Paris (AFP) – Among the many eyebrow-raising comments made by Juventus chairman Andrea Agnelli recently was the suggestion that clubs involved in the Champions League would no longer be allowed to buy or sell players among themselves.
In his role as head of the European Club Association, Agnelli is at the forefront of plans to reshape the Champions League which include the likely expansion of the group stage to 36 teams, each playing 10 group games against 10 different opponents in a so-called ‘Swiss system’.
The discussed reforms are widely seen as a compromise between European football’s governing body UEFA and the continent’s most powerful clubs, preventing the threat of a breakaway ‘Super League’ but entrenching the positions of the richest teams.
Agnelli’s Juve are one of those, but they will be absent from Friday’s quarter-final draw following their shock last-16 defeat by Porto.
Yet rather than the transfer of a player between two clubs, it is a coach who started the season in charge of one of Europe’s elite before joining another who made the biggest impression in the Champions League this week.
Thomas Tuchel was sacked by Paris Saint-Germain in December despite winning a Champions League group also containing RB Leipzig and Manchester United.
In January he joined Chelsea and the impact the German has had in seven weeks has been remarkable. On Wednesday they saw off La Liga leaders Atletico Madrid 2-0 at Stamford Bridge to win their last-16 tie 3-0 on aggregate.
Tuchel took over a side struggling for consistency under Frank Lampard and immediately turned them into a supremely disciplined unit that has conceded just two goals and remains unbeaten in his 13 games in charge.
They made Diego Simeone’s Atletico look thoroughly ordinary in both legs and few teams will relish the prospect of facing Chelsea in the last eight.
“We feel that we deserve this. We are in the last eight which is already a big step. From there on we go, there is no need to be afraid, we will take what we get and will prepare in the best way possible,” Tuchel said on Wednesday.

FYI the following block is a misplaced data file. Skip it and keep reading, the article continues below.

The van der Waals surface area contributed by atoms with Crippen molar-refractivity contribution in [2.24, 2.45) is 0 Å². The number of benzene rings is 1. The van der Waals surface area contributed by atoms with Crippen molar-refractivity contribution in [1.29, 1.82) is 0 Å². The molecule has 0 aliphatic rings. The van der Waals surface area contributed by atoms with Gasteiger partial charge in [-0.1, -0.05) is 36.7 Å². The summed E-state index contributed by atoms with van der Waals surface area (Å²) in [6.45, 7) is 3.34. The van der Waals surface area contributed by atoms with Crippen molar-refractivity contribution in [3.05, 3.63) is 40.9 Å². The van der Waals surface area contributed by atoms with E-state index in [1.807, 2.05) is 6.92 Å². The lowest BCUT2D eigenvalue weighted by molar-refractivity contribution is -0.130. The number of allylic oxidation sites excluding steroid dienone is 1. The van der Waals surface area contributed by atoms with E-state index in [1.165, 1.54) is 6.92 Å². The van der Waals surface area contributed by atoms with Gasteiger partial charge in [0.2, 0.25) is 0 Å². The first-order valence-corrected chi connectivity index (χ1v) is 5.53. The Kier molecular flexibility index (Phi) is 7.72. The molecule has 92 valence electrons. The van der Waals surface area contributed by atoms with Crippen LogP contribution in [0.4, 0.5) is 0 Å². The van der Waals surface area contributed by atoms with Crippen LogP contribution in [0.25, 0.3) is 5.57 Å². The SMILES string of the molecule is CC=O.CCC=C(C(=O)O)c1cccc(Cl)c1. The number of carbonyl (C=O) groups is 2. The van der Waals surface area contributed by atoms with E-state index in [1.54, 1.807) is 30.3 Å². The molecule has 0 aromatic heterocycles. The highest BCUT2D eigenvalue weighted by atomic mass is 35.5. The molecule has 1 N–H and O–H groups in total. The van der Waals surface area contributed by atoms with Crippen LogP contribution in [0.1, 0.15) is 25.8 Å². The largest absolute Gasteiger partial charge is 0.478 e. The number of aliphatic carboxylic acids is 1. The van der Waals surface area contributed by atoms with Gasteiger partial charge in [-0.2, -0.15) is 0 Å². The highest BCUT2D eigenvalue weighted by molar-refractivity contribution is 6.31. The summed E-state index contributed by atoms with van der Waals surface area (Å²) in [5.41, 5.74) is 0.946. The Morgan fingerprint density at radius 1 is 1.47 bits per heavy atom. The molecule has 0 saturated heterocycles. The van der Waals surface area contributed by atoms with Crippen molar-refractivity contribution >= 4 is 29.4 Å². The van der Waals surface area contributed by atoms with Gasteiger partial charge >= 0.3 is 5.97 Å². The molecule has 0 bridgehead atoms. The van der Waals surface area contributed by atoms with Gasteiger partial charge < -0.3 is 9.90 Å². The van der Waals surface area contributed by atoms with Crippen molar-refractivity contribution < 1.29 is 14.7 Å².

– Pressure on Man City? –
Chelsea’s 2012 Champions League triumph came after they changed manager mid-season and Tuchel will be determined to go one better than last season, when PSG lost to Bayern Munich in the final.
A reunion with PSG in the next round would be fascinating, and not one the French club would likely welcome as they struggle to impress under Tuchel’s successor Mauricio Pochettino, their 4-1 win in Barcelona aside.
There are six former winners in the last-eight draw, with a total of 29 European Cups between them.
Only Manchester City among the quarter-finalists have never reached the final, but they look formidable: Pep Guardiola’s team have won 24 of their last 25 games and are chasing an unprecedented quadruple.
Perhaps the only thing counting against them is the growing pressure to win the trophy after quarter-final exits in the last three years.
“Since the first year I arrived they told me that you have to win the Champions League,” Guardiola admitted after his side beat Borussia Moenchengladbach.
– Money talks –
With Liverpool also still alive, England have three representatives in the draw, yet Bayern — with 18 wins and one draw in 19 Champions League games since the start of last season — remain the team to beat.
Defeats for Juventus and Atalanta mean there is no Italian team in the last eight for the first time since 2016, and Porto, despite eliminating Juve, are surely the side most teams would prefer to face.
The Portuguese champions have lifted the trophy twice before and are regulars on Europe’s biggest stage, but given how much money talks at this level it would be a huge surprise if they went any further.
Porto are way down the list of the continent’s richest clubs and a recent KPMG Football Benchmark report put their income last year at 87.3 million euros ($104m), less than a quarter that of Dortmund, the club closest to them financially.
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